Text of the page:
Nigerian photos by Akintunde Akinleye from The Atlantic, January 15, 2013, Nigeria's Illegal Oil Refineries - In Focus - The Atlantic
BIG MEN B-
USA Great Britain Denmark (99 mi) 2013 d: Rachel Boynton Official site
While Joel Berlinger’s Crude (2009) documents the way multi-national corporations like Texaco and Chevron do business with South American nations while in pursuit of oil profits, often taking the money and resources while getting out quick, leaving the land ravaged afterwards with toxic spillage left behind in the rainforests, endangering the lives of the indigenous population living there, Rachel Boynton takes a look at the business dealings on the other side of the globe, where in 2007, Ghana, with the aid of the Dallas-based Kosmos Energy Corporation, discovered new oil reserves in the Atlantic Ocean just 35 miles off their coast. Oil had never been discovered in Ghana before, so the impact was enormous. Seven years in the making, Boynton got into the story early on near the point of discovery, when Wall Street investment firms were projecting profits in the neighborhood of $22 billion dollars. Hard as it is for the public to believe, new oil reservoirs are not something discovered every day, in fact it’s an extremely difficult process to locate new sources of oil, one of the specialties of Kosmos, as for the past 100 years these competing oil companies have spent a good portion of their technology and expertise scouring the earth in search of more oil, so by now there are few surprises left that haven’t already been explored. Boynton is given rare inside access to Kosmos, developing the trust of CEO Jim Musselman, whose company is bankrolled by the investments firms of Warburg Pincus and the Blackstone Group, firms that are only interested in a hefty return for their investment, where in their eyes, the higher the risk, the greater the reward. The combined initial investment is somewhere in the neighborhood of several hundred million dollars, climbing to a billion before a single barrel of oil has been pulled out of the ocean. Boynton’s cameras follow Musselman as he is introduced to a Ghanian tribal chief bearing bottles of Scotch and Hennessey along with a $10,000 donation to an educational charity. The introduction is managed by a local businessman, George Owusu and his EO Group, the Ghanian oil company that brought the outside interests of Kosmos into the deal. Despite the pleasant, easy-going nature of Musselman, raised on a family farm in Texas, there is something altogether off-putting about the experience, as it recalls notions of colonialist exploitation.
Boynton opens the film with quotations on the subject of greed from Milton Friedman and John Huston’s THE TREASURE OF THE SIERRE MADRE (1948), suggesting there is an ugly side of capitalism, which only grows more pronounced with the intersection of First World and Third World economies, where the drive for profit quickly outdistances itself from any system of laws in place, where the film is a case study on the behavior of financial sharks in the water, as the Jubilee Oil Field is a reservoir of great untapped wealth, drawing out the ruthless self-interests of all competing parties as they position themselves to determine who will reap the rewards. Musselman is part of a business network of complex relationships, with Kosmos executives, financiers, consortium partners, and the government of Ghana which ultimately has the last word on any business dealings within its borders. Musselman is on good terms with Ghanian President John Kufour, securing favorable terms in the initial contracts drawn, hoping to sign a Plan of Development to produce the oil. Initially all signs are optimistic as the price of oil is skyrocketing, but this is followed both by the 2008 financial crisis depressing the price of oil and an opposition party candidate, John Atta Mills, winning the Ghana Presidential election, which puts all the political goodwill and hopes of favorable concessions in jeopardy. Making matters worse, George Owusu also falls out of favor when he’s investigated by the U.S. Department of Justice under the Foreign Corrupt Practices Act for alleged bribery and corrupt business practices, charges he vehemently denies. Left out of the story are unmentioned partners of Kosmos, other oil companies that actually own a combined 61% stake of the Jubilee Project, including Anadarko Petroleum, a rival Texas oil firm that actually prompted the inquiry. Nonetheless, Kosmos cuts tires with Owusu, as they want no perception of impropriety as they embark upon negotiations with the new Ghanian President, but the Kosmos Board of Directors also lose faith in Musselman and have him replaced. This turn of events is surprising, since the arc of the story was being told through Musselman, as in the process Boynton loses internal access as well, leaving the viewer a bit in the dark. Musselman, who remains a top executive, indignantly rationalizes how he fell out of favor, but it’s hard not to think how he did the same thing to George Owusu, who was later exonerated of all charges.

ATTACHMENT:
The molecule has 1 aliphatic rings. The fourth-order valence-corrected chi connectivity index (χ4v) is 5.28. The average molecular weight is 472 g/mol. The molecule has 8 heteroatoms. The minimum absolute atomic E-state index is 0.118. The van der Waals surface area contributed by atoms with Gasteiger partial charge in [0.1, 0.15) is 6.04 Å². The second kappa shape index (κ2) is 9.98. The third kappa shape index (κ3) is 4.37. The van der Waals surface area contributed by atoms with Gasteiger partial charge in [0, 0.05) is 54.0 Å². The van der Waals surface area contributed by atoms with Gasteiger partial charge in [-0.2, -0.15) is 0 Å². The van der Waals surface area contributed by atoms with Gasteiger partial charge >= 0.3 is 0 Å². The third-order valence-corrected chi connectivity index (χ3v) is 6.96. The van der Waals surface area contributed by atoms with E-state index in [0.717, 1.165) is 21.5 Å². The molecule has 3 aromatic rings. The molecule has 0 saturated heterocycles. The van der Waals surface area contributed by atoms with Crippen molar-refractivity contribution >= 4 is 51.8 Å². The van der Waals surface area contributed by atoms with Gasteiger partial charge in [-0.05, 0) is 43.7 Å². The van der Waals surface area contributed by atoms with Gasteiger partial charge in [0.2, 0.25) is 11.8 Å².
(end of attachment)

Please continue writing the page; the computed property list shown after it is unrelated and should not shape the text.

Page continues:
As a counterpoint to the story of Kosmos in Ghana, Boynton intercuts scenes from neighboring Nigeria, the tenth most petroleum-rich nation in the world, and by far the most affluent in Africa, yet a combination of corporate exploitation and government corruption has turned the Niger Delta region into a nightmare of oil spills, environmental destruction and lawlessness, where armed militia groups like the Deadly Underdog militants control access to the pipelines in their territory. As much as 75% of the profits are siphoned off into the hands of various interests, where ten years ago it was considered the second-most corrupt country on earth (after Kenya), NIGERIA: Nigeria angry at being rated second most corrupt, more recently replaced by Somalia, North Korea, and Afghanistan (Read more at Transparency International). These Nigerian militants claim none of Nigeria’s oil wealth makes it back into their impoverished communities, that it instead finds its way into the hands of the “big men,” who are governmental officials and well-connected businessmen. These images are by far the most harrowing, where holes cut into the pipelines create pools of spewing oil that are set on fire, with the local population stealing and reselling black market oil in areas perpetually surrounded by flames, as billows of black smoke surround the region, controlled by young kids wearing ski masks and carrying Kalashnikov assault rifles. While Boynton’s ability to gain access to both Jim Musselman and the Deadly Underdogs is impressive, she never makes any connection between the two, where the colonialist history of exploitation is never mentioned. Ghana and Nigeria have differing histories, yet this is not explored, even as the director contrasts and compares the two nations. Like her earlier film, OUR BRAND IS CRISIS (2005), Boynton chooses not to use a narrator, but instead advances the narrative by filling the screen with an excessive amount of written material, which, when added to a procession of talking heads, is a bit of information overload. Adding the Nigerian picture is fascinating, but diverts the interest and may actually belong in another film, as this film is more a profile of the inner workings of Kosmos Energy, shedding light onto the difficulties foreign enterprise runs into when dealing with governmental instability and changing regimes. As a portrait of an American company in search of wealth, it can at times be fascinating, especially the candid views of capitalism in progress from Musselman once he’s been ousted from power, but as a portrait of Africa, it never connects the dots, where the impact of colonialism affects every African atrocity, especially in Nigeria, where past historical transgressions impact upon the present, but this was never addressed, leaving the overall journalistic picture incomplete.